My one caveat was the absence (from the retrospective and the talk) of Beineix’s The Moon in the Gutter. Yes, the film was a box-office flop, but for all its well-noted excess, for me it was a key film in that decade’s ‘new romanticism’, its re-entanglement with film noir and its rapprochement with kitsch under the cloak of irony. But then again my view is based on my memory of seeing the film at the time, a test that the once-beloved 1980s VHS hit Diva totally failed when I watched it again at EIFF. What excited so many of us back then now seems like a shallow exercise in chic juxtapositions of high and low culture, notable only for perhaps creating an archetype of the manic pixie dream girl: Thuy Ann Luu’s Alba.
Bigger than The Shining, S&S columnist Mark Cousins’s latest directorial challenge to us all to think harder about film, pits imagery from two key films in both opposition and synthesis to enrich their ideas about the destructive paterfamilias. The title gives the clue as to which classic films they are (some coyness is necessary here since the chances to see it are deliberately limited because of potential legal niceties) and Cousins, with his excellent editor Timo Langer, startle with their manipulation of familiar images made unfamiliar by the new context of comparison and contrast. In a way this is less a film in itself than a visual incitement to debate, at which it succeeded brilliantly in Edinburgh where, by the end of the post-screening chat, the room was humming with excitement at the possibility of more such experiments to come.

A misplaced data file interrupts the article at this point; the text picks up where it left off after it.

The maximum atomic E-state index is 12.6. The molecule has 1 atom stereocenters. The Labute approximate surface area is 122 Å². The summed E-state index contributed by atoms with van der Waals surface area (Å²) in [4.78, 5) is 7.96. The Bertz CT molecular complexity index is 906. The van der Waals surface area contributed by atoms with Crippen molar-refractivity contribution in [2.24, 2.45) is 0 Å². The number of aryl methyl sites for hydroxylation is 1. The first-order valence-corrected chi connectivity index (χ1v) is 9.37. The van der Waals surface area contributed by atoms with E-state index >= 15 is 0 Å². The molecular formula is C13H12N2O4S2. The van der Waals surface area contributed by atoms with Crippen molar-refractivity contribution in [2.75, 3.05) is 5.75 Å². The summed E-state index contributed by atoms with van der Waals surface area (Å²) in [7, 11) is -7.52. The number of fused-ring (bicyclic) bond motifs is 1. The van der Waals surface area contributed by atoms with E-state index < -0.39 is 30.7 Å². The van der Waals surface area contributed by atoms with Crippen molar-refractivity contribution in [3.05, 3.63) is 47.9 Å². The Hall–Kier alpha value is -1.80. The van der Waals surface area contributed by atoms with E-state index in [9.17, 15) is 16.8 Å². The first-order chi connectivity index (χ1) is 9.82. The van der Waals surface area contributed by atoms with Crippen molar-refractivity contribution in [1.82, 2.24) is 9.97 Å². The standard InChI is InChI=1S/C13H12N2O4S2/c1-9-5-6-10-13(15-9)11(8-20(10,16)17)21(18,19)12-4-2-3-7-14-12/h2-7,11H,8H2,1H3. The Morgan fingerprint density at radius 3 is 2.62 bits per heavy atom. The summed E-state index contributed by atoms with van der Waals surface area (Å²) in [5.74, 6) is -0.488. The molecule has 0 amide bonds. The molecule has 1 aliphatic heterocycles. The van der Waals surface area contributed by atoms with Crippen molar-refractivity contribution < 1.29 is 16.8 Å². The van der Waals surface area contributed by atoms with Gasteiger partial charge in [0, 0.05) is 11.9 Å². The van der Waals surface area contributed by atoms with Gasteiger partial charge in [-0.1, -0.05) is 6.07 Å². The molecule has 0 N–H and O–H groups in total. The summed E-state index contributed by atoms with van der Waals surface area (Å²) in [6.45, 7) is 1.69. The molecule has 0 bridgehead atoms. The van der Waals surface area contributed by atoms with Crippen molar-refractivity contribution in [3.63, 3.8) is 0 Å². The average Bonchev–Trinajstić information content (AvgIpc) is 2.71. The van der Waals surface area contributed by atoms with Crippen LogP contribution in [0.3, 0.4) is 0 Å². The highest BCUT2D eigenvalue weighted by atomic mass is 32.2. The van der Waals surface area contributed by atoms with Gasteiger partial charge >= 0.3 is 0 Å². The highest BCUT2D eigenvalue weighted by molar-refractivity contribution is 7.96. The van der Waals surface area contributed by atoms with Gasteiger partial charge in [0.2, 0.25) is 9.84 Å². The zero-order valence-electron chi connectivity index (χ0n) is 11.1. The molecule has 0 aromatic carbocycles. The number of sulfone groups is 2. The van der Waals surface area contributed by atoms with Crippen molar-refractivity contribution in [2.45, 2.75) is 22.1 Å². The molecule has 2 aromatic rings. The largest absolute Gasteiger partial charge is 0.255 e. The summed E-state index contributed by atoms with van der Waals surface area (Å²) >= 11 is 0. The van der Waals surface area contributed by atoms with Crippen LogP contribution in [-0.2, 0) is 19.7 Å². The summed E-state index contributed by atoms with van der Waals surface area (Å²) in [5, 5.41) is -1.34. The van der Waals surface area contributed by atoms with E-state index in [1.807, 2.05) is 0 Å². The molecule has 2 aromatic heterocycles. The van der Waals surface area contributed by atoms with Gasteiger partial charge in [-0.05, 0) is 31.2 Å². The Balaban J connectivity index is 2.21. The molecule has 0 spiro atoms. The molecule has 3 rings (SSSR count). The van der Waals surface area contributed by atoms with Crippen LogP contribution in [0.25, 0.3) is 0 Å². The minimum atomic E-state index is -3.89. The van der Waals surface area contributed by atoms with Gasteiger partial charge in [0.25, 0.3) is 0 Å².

I was impressed by most of Fiona Tan’s impressionistic portrait-cum-essay History’s Future, which is centred on a man with amnesia trying to rebuild his identity after a violent attack on him. Tan co-wrote the film with my critical colleague Jonathan Romney (I’m assuming all the good lines were hers, but perhaps not). Mark O’Halloran embodies Tan’s questing soul with just the right amount of dissociative confusion and emotional searching. Despite wild changes of tone and the odd superfluous scene, History’s Future dazzles at times, and shows that Tan is a director of tremendous promise.
These last two works involve friends of mine, so it’s harder for me to make the suggestion stick, but I would argue that it’s by finding far more of these exciting experimental event-works like Bigger than The Shining, History’s Future and particularly the rare screening of Lizzie Borden’s Regrouping [see Sophie Mayer’s report], to programme in parallel with the mainstream fare, that Edinburgh could once again find a more distinguishing profile to present to the world. At the moment, though the audiences are there, and the Filmhouse is jammed all the time, it’s just too average a film festival. If it wants to regain the cultural significance it had from the 1970s to the 2000s, it needs to stand out more from the rest.